Types of Law

Law is the body of rules that a society or group establishes to regulate behavior. These rules can be enforced through a controlling authority or through private action. Government-enforced laws are made by a legislature, resulting in statutes; by the executive, resulting in decrees and regulations; or through the judicial system, resulting in court decisions that are binding on future courts (called stare decisis). Private actions can also be legally binding under contract law, which applies to agreements between private individuals.

The most common types of law are property, criminal, family and constitutional. Property law covers ownership of real and personal property, including mortgages, leases, covenants, easements and statutory systems for land registration. Criminal law covers the rights of persons, such as their right to due process and not to be tortured, and the punishments that may be imposed if they break the law. Constitutional law is the set of fundamental principles that govern a nation-state or community. This includes the rights of citizens to vote and freedom of expression, as well as the limits on the power of governments.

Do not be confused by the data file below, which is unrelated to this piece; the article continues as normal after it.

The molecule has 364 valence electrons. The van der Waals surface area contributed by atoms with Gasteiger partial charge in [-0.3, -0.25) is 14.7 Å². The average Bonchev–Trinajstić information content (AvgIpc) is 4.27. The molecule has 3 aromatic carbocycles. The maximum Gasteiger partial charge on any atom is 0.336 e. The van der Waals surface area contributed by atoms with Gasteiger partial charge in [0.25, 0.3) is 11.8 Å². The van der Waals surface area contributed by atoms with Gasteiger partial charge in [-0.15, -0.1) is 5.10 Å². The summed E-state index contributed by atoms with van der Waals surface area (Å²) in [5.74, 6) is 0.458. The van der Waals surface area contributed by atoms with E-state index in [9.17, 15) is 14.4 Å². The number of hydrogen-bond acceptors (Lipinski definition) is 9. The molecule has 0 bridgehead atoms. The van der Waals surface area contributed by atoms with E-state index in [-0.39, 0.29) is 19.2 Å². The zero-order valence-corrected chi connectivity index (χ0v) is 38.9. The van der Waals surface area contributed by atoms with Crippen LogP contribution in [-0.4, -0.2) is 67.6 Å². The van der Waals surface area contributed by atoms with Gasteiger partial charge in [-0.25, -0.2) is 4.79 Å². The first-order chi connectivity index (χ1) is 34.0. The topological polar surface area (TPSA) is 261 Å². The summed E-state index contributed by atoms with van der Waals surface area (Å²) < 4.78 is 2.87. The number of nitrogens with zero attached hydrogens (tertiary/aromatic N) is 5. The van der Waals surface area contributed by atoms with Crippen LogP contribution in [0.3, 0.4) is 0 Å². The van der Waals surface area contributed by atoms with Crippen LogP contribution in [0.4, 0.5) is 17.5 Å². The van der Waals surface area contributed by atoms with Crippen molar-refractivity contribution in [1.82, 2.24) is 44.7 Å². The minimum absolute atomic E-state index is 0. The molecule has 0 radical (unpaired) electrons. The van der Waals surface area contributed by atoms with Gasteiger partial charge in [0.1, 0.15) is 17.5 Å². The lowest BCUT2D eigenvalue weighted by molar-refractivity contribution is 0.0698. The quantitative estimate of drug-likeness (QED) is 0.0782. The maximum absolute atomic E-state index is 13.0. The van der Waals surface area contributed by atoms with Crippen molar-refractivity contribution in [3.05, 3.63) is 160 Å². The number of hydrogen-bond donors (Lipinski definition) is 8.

Other areas of law are banking law, financial regulation and the law on intellectual property. Public services and utilities, such as energy, water and telecommunications, are regulated by public law. Environmental law is a growing area, and biolaw is the intersection of law and the life sciences.